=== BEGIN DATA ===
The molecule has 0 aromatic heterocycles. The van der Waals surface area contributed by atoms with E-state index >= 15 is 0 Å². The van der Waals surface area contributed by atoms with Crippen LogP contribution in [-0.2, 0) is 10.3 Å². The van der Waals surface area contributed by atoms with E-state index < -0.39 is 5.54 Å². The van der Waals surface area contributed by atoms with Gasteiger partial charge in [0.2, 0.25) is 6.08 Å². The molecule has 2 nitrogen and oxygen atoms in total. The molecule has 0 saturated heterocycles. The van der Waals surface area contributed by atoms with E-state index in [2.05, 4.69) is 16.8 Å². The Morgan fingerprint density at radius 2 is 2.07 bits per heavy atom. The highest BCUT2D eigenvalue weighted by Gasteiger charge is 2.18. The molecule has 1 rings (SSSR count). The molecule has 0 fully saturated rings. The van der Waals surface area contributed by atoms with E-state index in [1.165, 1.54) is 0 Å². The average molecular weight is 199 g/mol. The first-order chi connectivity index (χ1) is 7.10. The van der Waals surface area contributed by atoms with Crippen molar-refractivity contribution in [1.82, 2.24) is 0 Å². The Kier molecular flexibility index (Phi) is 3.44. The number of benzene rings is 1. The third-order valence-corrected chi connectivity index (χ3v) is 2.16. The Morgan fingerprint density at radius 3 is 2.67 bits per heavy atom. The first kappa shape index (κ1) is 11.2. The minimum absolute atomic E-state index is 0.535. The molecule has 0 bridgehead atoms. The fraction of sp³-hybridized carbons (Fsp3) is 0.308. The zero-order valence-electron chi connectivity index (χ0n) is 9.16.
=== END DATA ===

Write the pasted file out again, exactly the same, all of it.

The molecule has 0 aromatic heterocycles. The van der Waals surface area contributed by atoms with E-state index >= 15 is 0 Å². The van der Waals surface area contributed by atoms with Crippen LogP contribution in [-0.2, 0) is 10.3 Å². The van der Waals surface area contributed by atoms with E-state index < -0.39 is 5.54 Å². The van der Waals surface area contributed by atoms with Gasteiger partial charge in [0.2, 0.25) is 6.08 Å². The molecule has 2 nitrogen and oxygen atoms in total. The molecule has 0 saturated heterocycles. The van der Waals surface area contributed by atoms with E-state index in [2.05, 4.69) is 16.8 Å². The Morgan fingerprint density at radius 2 is 2.07 bits per heavy atom. The highest BCUT2D eigenvalue weighted by Gasteiger charge is 2.18. The molecule has 1 rings (SSSR count). The molecule has 0 fully saturated rings. The van der Waals surface area contributed by atoms with E-state index in [1.165, 1.54) is 0 Å². The average molecular weight is 199 g/mol. The first-order chi connectivity index (χ1) is 7.10. The van der Waals surface area contributed by atoms with Crippen molar-refractivity contribution in [1.82, 2.24) is 0 Å². The Kier molecular flexibility index (Phi) is 3.44. The number of benzene rings is 1. The third-order valence-corrected chi connectivity index (χ3v) is 2.16. The Morgan fingerprint density at radius 3 is 2.67 bits per heavy atom. The first kappa shape index (κ1) is 11.2. The minimum absolute atomic E-state index is 0.535. The molecule has 0 bridgehead atoms. The fraction of sp³-hybridized carbons (Fsp3) is 0.308. The zero-order valence-electron chi connectivity index (χ0n) is 9.16.